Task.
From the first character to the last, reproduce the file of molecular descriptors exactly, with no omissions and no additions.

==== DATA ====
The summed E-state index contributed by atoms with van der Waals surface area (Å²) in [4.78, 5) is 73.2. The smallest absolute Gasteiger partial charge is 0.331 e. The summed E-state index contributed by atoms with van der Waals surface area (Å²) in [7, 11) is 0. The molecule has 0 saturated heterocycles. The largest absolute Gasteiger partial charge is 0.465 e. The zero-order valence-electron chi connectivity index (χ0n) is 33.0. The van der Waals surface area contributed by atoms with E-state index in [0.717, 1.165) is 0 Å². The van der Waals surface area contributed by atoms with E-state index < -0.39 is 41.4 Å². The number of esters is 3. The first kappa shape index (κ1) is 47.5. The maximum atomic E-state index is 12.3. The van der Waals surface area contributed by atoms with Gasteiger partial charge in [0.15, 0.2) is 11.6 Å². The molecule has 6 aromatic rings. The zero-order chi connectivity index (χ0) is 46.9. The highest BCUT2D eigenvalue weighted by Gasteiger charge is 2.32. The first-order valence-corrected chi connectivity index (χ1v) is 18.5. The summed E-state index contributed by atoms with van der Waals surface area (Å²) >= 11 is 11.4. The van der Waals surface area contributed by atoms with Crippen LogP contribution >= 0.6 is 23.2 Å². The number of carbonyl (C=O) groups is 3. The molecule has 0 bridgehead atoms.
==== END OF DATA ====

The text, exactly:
The summed E-state index contributed by atoms with van der Waals surface area (Å²) in [4.78, 5) is 73.2. The smallest absolute Gasteiger partial charge is 0.331 e. The summed E-state index contributed by atoms with van der Waals surface area (Å²) in [7, 11) is 0. The molecule has 0 saturated heterocycles. The largest absolute Gasteiger partial charge is 0.465 e. The zero-order valence-electron chi connectivity index (χ0n) is 33.0. The van der Waals surface area contributed by atoms with E-state index in [0.717, 1.165) is 0 Å². The van der Waals surface area contributed by atoms with E-state index < -0.39 is 41.4 Å². The number of esters is 3. The first kappa shape index (κ1) is 47.5. The maximum atomic E-state index is 12.3. The van der Waals surface area contributed by atoms with Gasteiger partial charge in [0.15, 0.2) is 11.6 Å². The molecule has 6 aromatic rings. The zero-order chi connectivity index (χ0) is 46.9. The highest BCUT2D eigenvalue weighted by Gasteiger charge is 2.32. The first-order valence-corrected chi connectivity index (χ1v) is 18.5. The summed E-state index contributed by atoms with van der Waals surface area (Å²) >= 11 is 11.4. The van der Waals surface area contributed by atoms with Crippen LogP contribution >= 0.6 is 23.2 Å². The number of carbonyl (C=O) groups is 3. The molecule has 0 bridgehead atoms.